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I want to zip even and odd elements in a list to make a list of pairs, like that:

["A", "B", "C", "D", "E", "F"] -> [("A", "B"), ("C", "D"), ("E", "F")]

What is the most concise expression to do this in elegant in functional way?

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up vote 7 down vote accepted

In 2.8, you'd probably use methods:

scala> val a = "ABCDEF" 
a: List[java.lang.String] = List(A, B, C, D, E, F)

scala> a.grouped(2).partialMap{ case List(a,b) => (a,b) }.toList
res0: List[(java.lang.String, java.lang.String)] = List((A,B), (C,D), (E,F))

(This is 2.8.0 Beta1; the latest trunk has collect in place of partialMap.)

In 2.7--and not a bad runner-up in 2.8--you could create a recursive method as legoscia did:

def zipPairs[A](la : List[A]): List[(A,A)] = la match {
  case a :: b :: rest => (a,b) :: zipPairs(rest)
  case _ => Nil

scala> zipPairs(a)
res1: List[(java.lang.String, java.lang.String)] = List((A,B), (C,D), (E,F))

Edit: here's another briefer approach that works on 2.7 also:

scala> (a zip a.drop(1)).zipWithIndex.filter(_._2 % 2 == 0).map(_._1)
res2: List[(java.lang.String, java.lang.String)] = List((A,B), (C,D), (E,F))

(Note the use of drop(1) instead of tail so it works with empty lists.)

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in Scala 2.8 you can do:

def pairs[T](xs: List[T]) =
    .map{case List(a, b) => (a,b)}
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Shucks, beat me by 34 seconds! :) You do want partialMap / collect, though, or it will throw an exception on odd-length lists. – Rex Kerr Apr 8 '10 at 17:21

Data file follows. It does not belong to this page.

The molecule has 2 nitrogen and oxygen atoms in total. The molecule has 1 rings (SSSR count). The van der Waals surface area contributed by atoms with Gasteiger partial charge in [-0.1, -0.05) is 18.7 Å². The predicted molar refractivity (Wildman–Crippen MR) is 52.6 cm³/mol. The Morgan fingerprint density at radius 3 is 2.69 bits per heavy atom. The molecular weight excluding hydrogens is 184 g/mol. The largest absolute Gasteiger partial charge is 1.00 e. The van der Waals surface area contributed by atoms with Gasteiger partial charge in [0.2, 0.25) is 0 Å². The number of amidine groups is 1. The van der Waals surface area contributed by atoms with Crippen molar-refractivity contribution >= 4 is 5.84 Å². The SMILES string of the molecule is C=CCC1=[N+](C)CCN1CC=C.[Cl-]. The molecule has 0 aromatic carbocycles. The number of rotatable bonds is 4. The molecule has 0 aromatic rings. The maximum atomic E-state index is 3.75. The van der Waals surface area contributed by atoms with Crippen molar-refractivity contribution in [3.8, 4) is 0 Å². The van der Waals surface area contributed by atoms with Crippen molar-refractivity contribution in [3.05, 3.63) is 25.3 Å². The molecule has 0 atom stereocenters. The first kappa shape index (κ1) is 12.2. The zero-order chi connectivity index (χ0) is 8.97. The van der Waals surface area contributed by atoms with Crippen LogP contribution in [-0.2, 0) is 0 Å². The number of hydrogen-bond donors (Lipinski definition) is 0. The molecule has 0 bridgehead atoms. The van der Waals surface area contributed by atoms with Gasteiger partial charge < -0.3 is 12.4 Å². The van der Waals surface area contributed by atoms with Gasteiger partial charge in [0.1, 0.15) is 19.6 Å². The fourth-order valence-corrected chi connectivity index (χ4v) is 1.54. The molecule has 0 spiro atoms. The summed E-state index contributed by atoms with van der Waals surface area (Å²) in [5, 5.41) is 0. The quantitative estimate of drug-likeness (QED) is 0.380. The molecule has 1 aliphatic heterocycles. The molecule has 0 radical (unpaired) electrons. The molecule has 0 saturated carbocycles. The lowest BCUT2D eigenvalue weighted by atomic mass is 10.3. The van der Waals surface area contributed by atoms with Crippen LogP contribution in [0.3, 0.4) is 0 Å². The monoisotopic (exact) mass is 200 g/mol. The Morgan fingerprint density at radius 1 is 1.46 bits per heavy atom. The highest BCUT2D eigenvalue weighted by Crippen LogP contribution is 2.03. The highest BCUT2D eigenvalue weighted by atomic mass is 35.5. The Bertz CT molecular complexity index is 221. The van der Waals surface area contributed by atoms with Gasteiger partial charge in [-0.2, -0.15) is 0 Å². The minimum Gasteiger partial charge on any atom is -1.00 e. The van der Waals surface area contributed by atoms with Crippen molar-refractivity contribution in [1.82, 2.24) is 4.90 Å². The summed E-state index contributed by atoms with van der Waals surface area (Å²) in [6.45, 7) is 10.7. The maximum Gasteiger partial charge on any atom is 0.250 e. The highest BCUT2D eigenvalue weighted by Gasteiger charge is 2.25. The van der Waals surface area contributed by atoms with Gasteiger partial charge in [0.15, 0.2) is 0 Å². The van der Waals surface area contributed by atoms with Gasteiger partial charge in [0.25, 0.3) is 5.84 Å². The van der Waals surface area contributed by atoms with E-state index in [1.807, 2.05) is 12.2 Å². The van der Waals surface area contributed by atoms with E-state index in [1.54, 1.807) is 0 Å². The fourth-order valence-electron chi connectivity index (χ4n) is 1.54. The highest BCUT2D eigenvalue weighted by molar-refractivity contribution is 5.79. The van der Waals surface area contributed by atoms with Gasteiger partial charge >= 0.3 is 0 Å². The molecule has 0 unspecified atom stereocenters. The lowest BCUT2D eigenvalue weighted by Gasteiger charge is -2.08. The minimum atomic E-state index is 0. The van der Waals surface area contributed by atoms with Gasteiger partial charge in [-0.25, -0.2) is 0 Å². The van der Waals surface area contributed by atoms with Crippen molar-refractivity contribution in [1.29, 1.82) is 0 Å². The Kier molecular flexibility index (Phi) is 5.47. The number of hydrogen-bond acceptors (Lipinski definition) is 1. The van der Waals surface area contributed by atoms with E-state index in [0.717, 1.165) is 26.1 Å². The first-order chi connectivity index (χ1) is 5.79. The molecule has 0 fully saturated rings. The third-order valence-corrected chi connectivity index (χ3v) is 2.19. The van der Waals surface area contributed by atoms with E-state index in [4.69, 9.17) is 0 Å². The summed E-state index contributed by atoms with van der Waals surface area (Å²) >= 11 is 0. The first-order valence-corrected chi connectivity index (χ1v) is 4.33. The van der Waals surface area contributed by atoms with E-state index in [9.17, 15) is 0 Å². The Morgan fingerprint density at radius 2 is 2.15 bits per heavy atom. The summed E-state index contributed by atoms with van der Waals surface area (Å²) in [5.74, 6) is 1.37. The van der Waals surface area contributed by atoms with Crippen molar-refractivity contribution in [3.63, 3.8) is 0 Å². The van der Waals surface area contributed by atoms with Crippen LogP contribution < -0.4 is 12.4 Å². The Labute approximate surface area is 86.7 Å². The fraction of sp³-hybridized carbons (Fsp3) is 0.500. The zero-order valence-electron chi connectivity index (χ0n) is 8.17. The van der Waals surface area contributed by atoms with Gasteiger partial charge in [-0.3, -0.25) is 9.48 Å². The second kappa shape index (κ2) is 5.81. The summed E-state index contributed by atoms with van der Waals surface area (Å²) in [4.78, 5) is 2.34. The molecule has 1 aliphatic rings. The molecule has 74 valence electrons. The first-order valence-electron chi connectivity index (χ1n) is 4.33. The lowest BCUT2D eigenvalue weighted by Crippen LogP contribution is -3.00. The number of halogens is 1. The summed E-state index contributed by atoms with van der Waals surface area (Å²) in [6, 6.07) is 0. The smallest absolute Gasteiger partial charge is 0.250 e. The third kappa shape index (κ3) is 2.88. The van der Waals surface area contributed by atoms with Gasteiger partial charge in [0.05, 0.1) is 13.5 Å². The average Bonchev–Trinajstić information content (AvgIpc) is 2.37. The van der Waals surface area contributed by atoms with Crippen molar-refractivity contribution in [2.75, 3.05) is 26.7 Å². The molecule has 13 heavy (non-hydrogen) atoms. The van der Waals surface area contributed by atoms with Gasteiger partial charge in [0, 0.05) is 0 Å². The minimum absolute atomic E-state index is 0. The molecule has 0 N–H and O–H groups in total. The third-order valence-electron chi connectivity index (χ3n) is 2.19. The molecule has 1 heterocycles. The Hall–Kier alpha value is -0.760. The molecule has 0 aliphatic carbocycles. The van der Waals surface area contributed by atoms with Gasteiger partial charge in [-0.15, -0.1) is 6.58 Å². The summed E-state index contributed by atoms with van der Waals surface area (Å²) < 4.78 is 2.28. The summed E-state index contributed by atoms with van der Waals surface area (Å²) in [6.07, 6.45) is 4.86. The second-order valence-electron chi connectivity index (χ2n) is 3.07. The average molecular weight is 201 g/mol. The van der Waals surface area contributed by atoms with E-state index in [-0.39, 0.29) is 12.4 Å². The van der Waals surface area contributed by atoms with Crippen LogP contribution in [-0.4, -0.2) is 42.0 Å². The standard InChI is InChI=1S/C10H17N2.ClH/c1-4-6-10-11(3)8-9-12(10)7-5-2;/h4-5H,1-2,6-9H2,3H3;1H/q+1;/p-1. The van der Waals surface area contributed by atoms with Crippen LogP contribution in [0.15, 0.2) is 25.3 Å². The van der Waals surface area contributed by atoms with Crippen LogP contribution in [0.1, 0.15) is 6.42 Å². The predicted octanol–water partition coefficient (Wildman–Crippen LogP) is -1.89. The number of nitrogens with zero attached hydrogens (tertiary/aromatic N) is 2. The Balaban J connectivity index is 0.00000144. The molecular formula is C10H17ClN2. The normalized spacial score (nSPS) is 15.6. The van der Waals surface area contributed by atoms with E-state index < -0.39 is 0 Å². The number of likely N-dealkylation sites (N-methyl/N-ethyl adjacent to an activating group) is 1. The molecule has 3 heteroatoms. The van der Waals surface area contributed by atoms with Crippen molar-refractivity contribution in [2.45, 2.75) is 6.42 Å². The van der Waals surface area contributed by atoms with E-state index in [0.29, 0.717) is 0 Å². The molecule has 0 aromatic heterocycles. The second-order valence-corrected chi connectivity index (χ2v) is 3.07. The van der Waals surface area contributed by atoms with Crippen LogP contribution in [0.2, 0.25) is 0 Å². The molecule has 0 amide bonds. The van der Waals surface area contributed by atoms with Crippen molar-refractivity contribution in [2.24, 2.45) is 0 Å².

You could call that a bug, or a feature :-) – Seth Tisue Apr 8 '10 at 17:44


def ziptwo(l: List[String]): List[(String, String)] = l match {
    case Nil => Nil
    case a :: b :: rest =>
         Pair(a,b) :: ziptwo(rest)
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This won't work for long lists as it is not tail recursive. – Thomas Jung Apr 8 '10 at 17:25

The only advantage of having everyone come up with the most obvious ways of doing it is that I have to think harder about alternate solutions. So here is one that works on Scala 2.8. On Scala 2.7, replace view with projection.

def everyNofM[T](l: List[T], n: Int, m: Int) = 
  l.view.zipWithIndex.filter(_._2 % m == n).map(_._1)
def evens[T](l: List[T]) = everyNofM(l, 0, 2)
def odds[T](l: List[T]) = everyNofM(l, 1, 2) 
def zip[T](l: List[T]) = evens(l) zip odds(l) toList

Strictly speaking, view/projection is unnecessary, but it avoids unnecessary creation of intermediate results.

Other fun ways of doing it:

def zip[T](l: List[T]) = l.indices.partition(_ % 2 == 0)
  (x: Int, y: Int) => (l(x), l(y))

def zip[T](l: List[T]) = l.zipWithIndex.partition(_._2 % 2 == 0)
  (x, y) => (x._1, y._1)

PS: Bonus point to whoever gets the pun. ;-)

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+1, Strict? [15-char filler] – missingfaktor Apr 8 '10 at 18:11
def pairify[T](list: List[T]): List[(T, T)] = list match {
  case Nil => Nil
  case x :: y :: xs => (x, y) :: pairify(xs)
  case _ => error("odd length list!")
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This allows incomplete pairs:

def pairwise [T] (xs: List[T]) : List [(Option[T], Option[T])] = xs match {
     case (x :: y :: xsr) => (Some (x), Some (y)) :: pairwise (xsr)             
     case (x :: Nil) => List ((Some (x), None))                                 
     case (_) => Nil }   
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I think a Pair of Option is a bad choice. How about a List[Either[Pair[T, T], Tuple1[T]]] instead? – Daniel C. Sobral Apr 8 '10 at 19:36
Why is a Pair of Option a bad choice? Because you may get a Pair of Nones? Yes, that's not pretty, but you keep the information where an element comes from: [code] List ((Alicia, New Mexico), (Stefan, Berlin), (Paris)) // Paris Hilton or Paris/France? List ((Alicia, New Mexico), (Stefan, Berlin), (None, Paris)) List ((Alicia, New Mexico), (Stefan, Berlin), (Paris, None)) [/code] In the second example no information is lost. – user unknown Apr 9 '10 at 18:34

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